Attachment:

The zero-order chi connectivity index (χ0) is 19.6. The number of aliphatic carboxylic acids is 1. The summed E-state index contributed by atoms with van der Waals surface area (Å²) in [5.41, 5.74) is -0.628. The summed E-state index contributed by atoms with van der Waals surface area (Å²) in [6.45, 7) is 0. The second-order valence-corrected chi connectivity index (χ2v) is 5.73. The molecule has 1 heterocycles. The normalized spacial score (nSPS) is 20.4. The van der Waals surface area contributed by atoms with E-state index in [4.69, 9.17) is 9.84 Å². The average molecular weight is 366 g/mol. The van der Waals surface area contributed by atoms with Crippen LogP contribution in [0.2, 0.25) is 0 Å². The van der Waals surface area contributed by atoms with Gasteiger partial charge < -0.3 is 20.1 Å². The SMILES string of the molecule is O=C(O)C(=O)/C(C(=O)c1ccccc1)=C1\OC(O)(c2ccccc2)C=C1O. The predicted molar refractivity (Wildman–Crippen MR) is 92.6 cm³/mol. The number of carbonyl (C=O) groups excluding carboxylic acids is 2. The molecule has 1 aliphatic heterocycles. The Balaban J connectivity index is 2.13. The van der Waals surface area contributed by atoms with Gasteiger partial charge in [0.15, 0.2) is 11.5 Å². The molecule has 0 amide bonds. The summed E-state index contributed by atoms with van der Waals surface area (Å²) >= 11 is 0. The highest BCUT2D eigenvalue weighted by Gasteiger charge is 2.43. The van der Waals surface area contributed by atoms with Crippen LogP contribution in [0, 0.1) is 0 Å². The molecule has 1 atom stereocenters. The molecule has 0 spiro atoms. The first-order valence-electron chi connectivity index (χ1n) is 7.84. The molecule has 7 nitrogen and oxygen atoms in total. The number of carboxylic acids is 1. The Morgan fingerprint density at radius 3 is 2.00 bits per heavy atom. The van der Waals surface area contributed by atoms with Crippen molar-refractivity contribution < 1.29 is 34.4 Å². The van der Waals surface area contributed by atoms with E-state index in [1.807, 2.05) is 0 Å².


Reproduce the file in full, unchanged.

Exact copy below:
The zero-order chi connectivity index (χ0) is 19.6. The number of aliphatic carboxylic acids is 1. The summed E-state index contributed by atoms with van der Waals surface area (Å²) in [5.41, 5.74) is -0.628. The summed E-state index contributed by atoms with van der Waals surface area (Å²) in [6.45, 7) is 0. The second-order valence-corrected chi connectivity index (χ2v) is 5.73. The molecule has 1 heterocycles. The normalized spacial score (nSPS) is 20.4. The van der Waals surface area contributed by atoms with E-state index in [4.69, 9.17) is 9.84 Å². The average molecular weight is 366 g/mol. The van der Waals surface area contributed by atoms with Crippen LogP contribution in [0.2, 0.25) is 0 Å². The van der Waals surface area contributed by atoms with Gasteiger partial charge < -0.3 is 20.1 Å². The SMILES string of the molecule is O=C(O)C(=O)/C(C(=O)c1ccccc1)=C1\OC(O)(c2ccccc2)C=C1O. The predicted molar refractivity (Wildman–Crippen MR) is 92.6 cm³/mol. The number of carbonyl (C=O) groups excluding carboxylic acids is 2. The molecule has 1 aliphatic heterocycles. The Balaban J connectivity index is 2.13. The van der Waals surface area contributed by atoms with Gasteiger partial charge in [0.15, 0.2) is 11.5 Å². The molecule has 0 amide bonds. The summed E-state index contributed by atoms with van der Waals surface area (Å²) >= 11 is 0. The highest BCUT2D eigenvalue weighted by Gasteiger charge is 2.43. The van der Waals surface area contributed by atoms with Crippen LogP contribution in [0, 0.1) is 0 Å². The molecule has 1 atom stereocenters. The molecule has 0 spiro atoms. The first-order valence-electron chi connectivity index (χ1n) is 7.84. The molecule has 7 nitrogen and oxygen atoms in total. The number of carboxylic acids is 1. The Morgan fingerprint density at radius 3 is 2.00 bits per heavy atom. The van der Waals surface area contributed by atoms with Crippen molar-refractivity contribution < 1.29 is 34.4 Å². The van der Waals surface area contributed by atoms with E-state index in [1.807, 2.05) is 0 Å².